Internet, cloud and mobility: Driving education innovation in India
Until recently, many students in India grew up rummaging through books in libraries or seeking out the neighbourhood tuition teacher. However, for current and future generations, things may well be very different thanks to the rapid evolution of digital technologies such as cloud computing, mobile innovations, and more wide-spread Internet connectivity. These are the crucial building blocks for education innovation in India.
By: HT Brand Studio
Educational technology, or edtech, is the pedagogy of the future, and the potential for its growth in India is colossal. The country is already on a path of great development, and while progress is on the horizon, there are a few obstacles along the way too. One is the lack of a personalised approach for educating the millions of students, who will shape the future of the country in years to come. Instead, too often, there is an insistence on a one-size-fits-all approach. Yet, edtech can bring forth different models and styles of education to provide a variety of advantages for different students and schools, and other learning environments.
India's booming edtech start-up scene
The rise of tech start-ups in India over the past few years has been well documented, and education is a sector that has garnered considerable attention in this space. GyanLab, for instance, is a new organisation that provides a personalised online platform, acting as an individual tutor for school children and supporting them on a one-on-one basis. A monthly fee paid by the parents gives the child access to the platform, with their strengths and weaknesses being assessed in real-time, which helps the child better prepare for the future.
XPrep, from Delhi, is another exciting education start-up. It is a tutor enablement platform providing a transparent link between parents and tutors through an app. It aims to bring new type of structure to the teaching and learning process, with an ongoing analysis and review of the students' progress. EduDharma, on the other hand, tackles the financial constraints that affect countless students, especially those pursuing higher education, but often younger students too. It acts as an online crowdfunding platform, where individuals can raise funds for their tuition.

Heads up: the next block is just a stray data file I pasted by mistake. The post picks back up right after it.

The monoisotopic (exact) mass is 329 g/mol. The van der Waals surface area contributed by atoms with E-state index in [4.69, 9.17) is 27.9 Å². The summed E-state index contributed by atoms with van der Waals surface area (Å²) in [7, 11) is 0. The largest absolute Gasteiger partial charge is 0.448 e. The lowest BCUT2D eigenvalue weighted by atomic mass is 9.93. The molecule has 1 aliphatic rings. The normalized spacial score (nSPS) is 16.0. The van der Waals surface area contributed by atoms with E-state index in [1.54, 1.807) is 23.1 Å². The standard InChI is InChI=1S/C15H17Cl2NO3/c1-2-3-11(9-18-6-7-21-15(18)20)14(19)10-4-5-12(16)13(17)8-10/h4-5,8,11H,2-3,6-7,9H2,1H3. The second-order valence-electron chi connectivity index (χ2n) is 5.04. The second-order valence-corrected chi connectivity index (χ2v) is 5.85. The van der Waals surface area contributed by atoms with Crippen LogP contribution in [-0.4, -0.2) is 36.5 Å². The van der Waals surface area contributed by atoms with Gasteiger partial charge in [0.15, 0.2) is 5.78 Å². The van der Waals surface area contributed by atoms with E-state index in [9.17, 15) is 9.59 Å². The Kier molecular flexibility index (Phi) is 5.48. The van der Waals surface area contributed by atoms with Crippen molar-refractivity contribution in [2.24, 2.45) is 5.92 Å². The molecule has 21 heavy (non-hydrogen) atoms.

Byju's is another very successful learning app that provides students with a supplemental school curriculum, in addition to training and test preparation for higher education. The company hasn't gone unnoticed by the rest of the world. It recently raised $50 million of investment from the Chan Zuckerberg Initiative (by Facebook founder Mark Zuckerberg and his wife Priscilla Chan), helping to cement the company's position at the forefront of the Indian edtech industry.
Outside of the start-up space, Tata ClassEdge entered edtech in 2011 with the aim of innovatively using technology to improve learning outcomes for children through interactive learning. More than 1,200 schools and 70,000 teachers across the country have already adopted the Tata ClassEdge way of teaching.
Internet, mobile and cloud – critical foundations of edtech
Today worth around $2.5 billion, edtech is a rapidly growing market in India. Its growth is set to continue – not just because of a bourgeoning start-up ecosystem, but also because reliable, faster Internet connectivity is starting to become more commonplace across the country, especially given the way in which different mobile devices and other digital technologies are starting to permeate all aspects of people's lives. This digitisation is lowering the barriers for developers to come up with new compelling edtech applications, and enabling more Indians to reap the benefits.
David Eden, Future Technologist and Product Innovator at Tata Communications, comments: "More wide-spread access to reliable Internet connectivity, advancements in cloud computing, and a whole host of low-cost mobile connected technologies, will pave the way for growth opportunities not just in edtech, but across all industries and society as a whole. The World Bank estimates that just a 10% increase in mobile and broadband penetration increases GDP by 0.81% and 1.38% respectively in emerging markets. This means that if we see a 50% increase in broadband penetration, and a 30% increase in mobile penetration in the next couple of years, this would increase India's GDP by 9% – or $180 billion. Numbers like this highlight the huge role that digital technologies play in boosting the prospects of individuals and entire communities, ultimately accelerating India's growth in the global market."
Propelled by digitisation, the education market is ripe for innovation, with augmented reality and virtual reality the next technologies that are set to lead to the next big advancements in this space. Edtech innovations will transform the learning experience for children, young people, their families as well as teachers – driving positive changes in the entire economy.